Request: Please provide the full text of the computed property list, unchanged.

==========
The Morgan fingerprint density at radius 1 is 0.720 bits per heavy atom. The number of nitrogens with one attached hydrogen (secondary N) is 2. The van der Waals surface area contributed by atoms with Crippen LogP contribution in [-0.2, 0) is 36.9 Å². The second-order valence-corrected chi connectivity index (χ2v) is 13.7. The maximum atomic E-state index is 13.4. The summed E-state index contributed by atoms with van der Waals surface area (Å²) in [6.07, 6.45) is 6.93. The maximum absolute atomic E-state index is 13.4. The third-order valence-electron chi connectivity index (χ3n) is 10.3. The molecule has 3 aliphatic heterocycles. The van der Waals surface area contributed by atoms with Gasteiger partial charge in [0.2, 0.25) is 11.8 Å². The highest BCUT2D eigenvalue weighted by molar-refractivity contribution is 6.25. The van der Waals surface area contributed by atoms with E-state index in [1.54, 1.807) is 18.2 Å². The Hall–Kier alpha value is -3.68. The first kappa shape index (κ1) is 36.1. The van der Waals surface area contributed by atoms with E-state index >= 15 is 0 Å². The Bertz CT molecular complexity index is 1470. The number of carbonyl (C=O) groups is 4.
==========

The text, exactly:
The Morgan fingerprint density at radius 1 is 0.720 bits per heavy atom. The number of nitrogens with one attached hydrogen (secondary N) is 2. The van der Waals surface area contributed by atoms with Crippen LogP contribution in [-0.2, 0) is 36.9 Å². The second-order valence-corrected chi connectivity index (χ2v) is 13.7. The maximum atomic E-state index is 13.4. The summed E-state index contributed by atoms with van der Waals surface area (Å²) in [6.07, 6.45) is 6.93. The maximum absolute atomic E-state index is 13.4. The third-order valence-electron chi connectivity index (χ3n) is 10.3. The molecule has 3 aliphatic heterocycles. The van der Waals surface area contributed by atoms with Gasteiger partial charge in [0.2, 0.25) is 11.8 Å². The highest BCUT2D eigenvalue weighted by molar-refractivity contribution is 6.25. The van der Waals surface area contributed by atoms with E-state index in [1.54, 1.807) is 18.2 Å². The Hall–Kier alpha value is -3.68. The first kappa shape index (κ1) is 36.1. The van der Waals surface area contributed by atoms with E-state index >= 15 is 0 Å². The Bertz CT molecular complexity index is 1470. The number of carbonyl (C=O) groups is 4.